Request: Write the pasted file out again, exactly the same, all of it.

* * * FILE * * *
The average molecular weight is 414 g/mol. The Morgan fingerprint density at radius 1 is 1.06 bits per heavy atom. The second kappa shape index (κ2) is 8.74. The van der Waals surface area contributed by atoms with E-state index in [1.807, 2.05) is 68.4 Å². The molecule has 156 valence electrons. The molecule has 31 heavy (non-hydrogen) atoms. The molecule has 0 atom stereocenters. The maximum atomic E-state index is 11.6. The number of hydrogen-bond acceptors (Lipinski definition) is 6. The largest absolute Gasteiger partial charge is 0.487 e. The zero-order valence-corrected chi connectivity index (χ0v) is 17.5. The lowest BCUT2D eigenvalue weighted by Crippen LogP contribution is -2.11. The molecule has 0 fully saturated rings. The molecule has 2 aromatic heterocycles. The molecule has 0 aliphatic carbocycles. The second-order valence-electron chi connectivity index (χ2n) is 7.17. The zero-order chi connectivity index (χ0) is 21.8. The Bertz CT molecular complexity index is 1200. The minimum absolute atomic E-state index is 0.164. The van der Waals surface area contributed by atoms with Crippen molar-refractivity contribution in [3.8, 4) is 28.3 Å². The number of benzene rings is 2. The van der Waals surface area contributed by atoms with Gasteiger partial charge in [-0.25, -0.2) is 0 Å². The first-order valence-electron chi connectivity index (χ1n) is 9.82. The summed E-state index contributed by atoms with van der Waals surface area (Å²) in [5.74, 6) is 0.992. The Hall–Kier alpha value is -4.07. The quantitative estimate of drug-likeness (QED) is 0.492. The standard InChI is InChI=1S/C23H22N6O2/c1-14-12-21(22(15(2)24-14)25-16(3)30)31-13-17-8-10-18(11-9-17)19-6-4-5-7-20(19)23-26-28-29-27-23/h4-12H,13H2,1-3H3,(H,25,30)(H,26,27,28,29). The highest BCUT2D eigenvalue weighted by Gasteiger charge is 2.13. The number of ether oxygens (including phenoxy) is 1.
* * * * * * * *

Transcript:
The average molecular weight is 414 g/mol. The Morgan fingerprint density at radius 1 is 1.06 bits per heavy atom. The second kappa shape index (κ2) is 8.74. The van der Waals surface area contributed by atoms with E-state index in [1.807, 2.05) is 68.4 Å². The molecule has 156 valence electrons. The molecule has 31 heavy (non-hydrogen) atoms. The molecule has 0 atom stereocenters. The maximum atomic E-state index is 11.6. The number of hydrogen-bond acceptors (Lipinski definition) is 6. The largest absolute Gasteiger partial charge is 0.487 e. The zero-order valence-corrected chi connectivity index (χ0v) is 17.5. The lowest BCUT2D eigenvalue weighted by Crippen LogP contribution is -2.11. The molecule has 0 fully saturated rings. The molecule has 2 aromatic heterocycles. The molecule has 0 aliphatic carbocycles. The second-order valence-electron chi connectivity index (χ2n) is 7.17. The zero-order chi connectivity index (χ0) is 21.8. The Bertz CT molecular complexity index is 1200. The minimum absolute atomic E-state index is 0.164. The van der Waals surface area contributed by atoms with Crippen molar-refractivity contribution in [3.8, 4) is 28.3 Å². The number of benzene rings is 2. The van der Waals surface area contributed by atoms with Gasteiger partial charge in [-0.25, -0.2) is 0 Å². The first-order valence-electron chi connectivity index (χ1n) is 9.82. The summed E-state index contributed by atoms with van der Waals surface area (Å²) in [5.74, 6) is 0.992. The Hall–Kier alpha value is -4.07. The quantitative estimate of drug-likeness (QED) is 0.492. The standard InChI is InChI=1S/C23H22N6O2/c1-14-12-21(22(15(2)24-14)25-16(3)30)31-13-17-8-10-18(11-9-17)19-6-4-5-7-20(19)23-26-28-29-27-23/h4-12H,13H2,1-3H3,(H,25,30)(H,26,27,28,29). The highest BCUT2D eigenvalue weighted by Gasteiger charge is 2.13. The number of ether oxygens (including phenoxy) is 1.